Sara Paretsky is an excellent writer of popular fiction - as her sales will attest - but she is also a novelist who combines good writing with an examination of topical subjects. Most novelists will not try to tackle some of today's social problems. The reader always knows Paretsky's social views by reading her books.
Paretsky's newest novel, "Breakdown", is an examination of how right-wing radio and politicians affect American society. It's an edgy book, with a Glen Beck-like TV and radio commentator stirring up hatred for illegal aliens and Jews and blacks on a Fox News-like network. And a Sarah Palin-like female politician who looks to lock down the votes of like-minded Illinois voters in a US Senate race. She's running against a black woman and she and the radio host come out with racial epitaphs that might be disturbing to the reader. It's sort of Fox-News-on-steroids.
But if racial and other bigotry is part of the story, then Paretsky's heroine "VI Warshawski" is the other part. Maybe a little old at 50 to do the dangerous physical work and sustaining the hits she does, Warshawski remains the center of the story and the personalities she's involved in. The story, which is set in current day Chicago, brings in everything from the Holocaust to the above mentioned right-wing politics, to several murders, much of it with a mental health facility connection. The old favorites from Paretsky's previous books are back - Mr Conteras, cousin-Petra,and the dogs of the household are just a few of the old friends we meet in a new story.
"Breakdown" is a terrific book; Paretsky's done herself proud with the newest. But it is her most overtly "political" and might be too much so to a reader looking for a "light" read. I thoroughly enjoyed it, but then my politics and sympathies are right in tune with Paretsky's.
Picking up the latest Sara Paretsky book is like sitting down with an old friend to hear a new story. Paretsky penned her first book featuring private investigator V.I. Warshawski in 1982. Nearly thirty years later, the newly released Breakdown is the fifteenth book in this long running series.
V.I. receives a frantic call from her cousin Petra late one night - a group of girls holding a initiation ceremony based on their favourite author's vampire books get more than they bargained for when they stumble across a corpse - staked through the heart. And these aren't just any teens - they're the offspring of some of Chicago's wealthiest and politically powerful families. Rescuing the girls makes V.I. late for a meeting with her old friend Leydon Ashford. By the time V.I. makes their meeting, it's too late - either troubled Leydon has jumped from a balcony or she was pushed. In a coma, she is unable to let anyone know what happened. As V.I. decides to investigate further into both of these seemingly disparate occurrences, she is warned off - by more than one party. Of course, that only fuels V.I.'s fire....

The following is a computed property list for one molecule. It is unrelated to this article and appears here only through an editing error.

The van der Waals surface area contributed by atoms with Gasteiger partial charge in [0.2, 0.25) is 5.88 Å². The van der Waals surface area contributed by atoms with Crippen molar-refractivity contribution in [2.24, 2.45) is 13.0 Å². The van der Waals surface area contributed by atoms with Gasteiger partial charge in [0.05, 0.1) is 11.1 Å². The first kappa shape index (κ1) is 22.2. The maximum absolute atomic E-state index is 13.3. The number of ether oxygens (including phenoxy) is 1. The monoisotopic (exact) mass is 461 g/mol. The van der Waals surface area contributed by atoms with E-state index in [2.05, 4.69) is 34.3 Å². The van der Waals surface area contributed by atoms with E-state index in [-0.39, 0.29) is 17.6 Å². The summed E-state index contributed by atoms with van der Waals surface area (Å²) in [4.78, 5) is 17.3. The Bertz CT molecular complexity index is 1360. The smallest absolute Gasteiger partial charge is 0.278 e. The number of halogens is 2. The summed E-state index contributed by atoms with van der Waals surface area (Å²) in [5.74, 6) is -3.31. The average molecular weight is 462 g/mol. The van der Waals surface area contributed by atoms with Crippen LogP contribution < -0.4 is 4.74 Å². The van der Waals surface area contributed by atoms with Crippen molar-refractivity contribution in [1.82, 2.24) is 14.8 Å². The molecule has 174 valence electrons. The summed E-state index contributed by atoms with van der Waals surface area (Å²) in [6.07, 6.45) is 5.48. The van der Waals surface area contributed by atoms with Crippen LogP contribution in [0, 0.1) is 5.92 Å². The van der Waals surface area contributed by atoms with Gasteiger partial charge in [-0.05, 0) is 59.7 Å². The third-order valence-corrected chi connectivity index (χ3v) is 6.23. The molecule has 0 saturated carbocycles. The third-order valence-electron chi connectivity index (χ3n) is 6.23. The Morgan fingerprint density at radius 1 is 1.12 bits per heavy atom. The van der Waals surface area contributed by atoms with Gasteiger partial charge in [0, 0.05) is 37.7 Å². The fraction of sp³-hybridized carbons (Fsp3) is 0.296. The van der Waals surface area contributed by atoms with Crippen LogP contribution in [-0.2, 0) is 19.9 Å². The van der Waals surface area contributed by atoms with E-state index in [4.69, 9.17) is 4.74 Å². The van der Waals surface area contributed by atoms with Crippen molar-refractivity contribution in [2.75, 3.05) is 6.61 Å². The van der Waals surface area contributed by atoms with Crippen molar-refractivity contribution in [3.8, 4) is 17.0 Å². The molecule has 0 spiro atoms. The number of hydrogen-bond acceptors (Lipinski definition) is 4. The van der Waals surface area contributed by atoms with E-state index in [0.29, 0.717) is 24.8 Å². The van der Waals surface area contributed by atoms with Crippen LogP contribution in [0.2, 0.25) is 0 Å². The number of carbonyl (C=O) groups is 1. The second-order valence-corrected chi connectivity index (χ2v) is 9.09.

What has made this such an enduring series? V.I. has aged and her life has progressed in real time. She was a character I liked from the first book and my opinion hasn't changed. She's true to her principles and beliefs, always with an eye towards justice. Now, that's not to say that she won't bend the rules just a bit to get the results she needs. And she's tough, having taken more than her fair share of hard knocks. But she gives as good as she gets. She says what she thinks, she's smart, loyal and someone you'd want on your side. "...sometimes you are so single-minded in your search for answers that you don't always think of the consequences."
Paretsky's plotting is always good - the mysteries are intricate and not easily solved. It is the personal issues and plot lines that elevate this series beyond a simple whodunit. It almost feels like V.I. and her friends and family are real people. The writing and reading flow effortlessly.
You can certainly read Breakdown without having read any of the others in this series, but I bet you'll be hunting down her backlist once you discover this fantastic female protagonist!
"He will not allow me to catch my breath,
But fills me with bitterness." -- Job 9:18 (NKJV)
V.I. is back, pulled into all kinds of events that aren't really her problem . . . but which she kindly takes on as her own responsibilities. That's what makes her an appealing heroine for this series. A challenge in the beginning is that new challenges pile up a lot faster than she can deal with them. Helping her cousin Petra with the members of a youth reading club quickly escalates into a murder investigation and political fodder for a particularly nasty contest between a liberal candidate V.I. approves of and her opponent who seems to know no limits to her sleazy attacks. As often occurs in these novels, V.I. is opposed at every turn by those with evil intent and the rich who are either clueless or highly inconsiderate. The threat of death and mayhem are strong in this story and make for a chilling read.
I found the book to be more than a little over the top in characterizing the right-wingers in the story. I'm sure you can find people with these identical beliefs and tactics, but it didn't ring true for me. As a result, the story was diluted unnecessarily in a number of places.
If you haven't thought much lately about the problems of those with mental illness or various mental limitations, this novel will serve a good purpose in presenting reasons why it's important to take their circumstances seriously . . . because they may not be able to do that for themselves.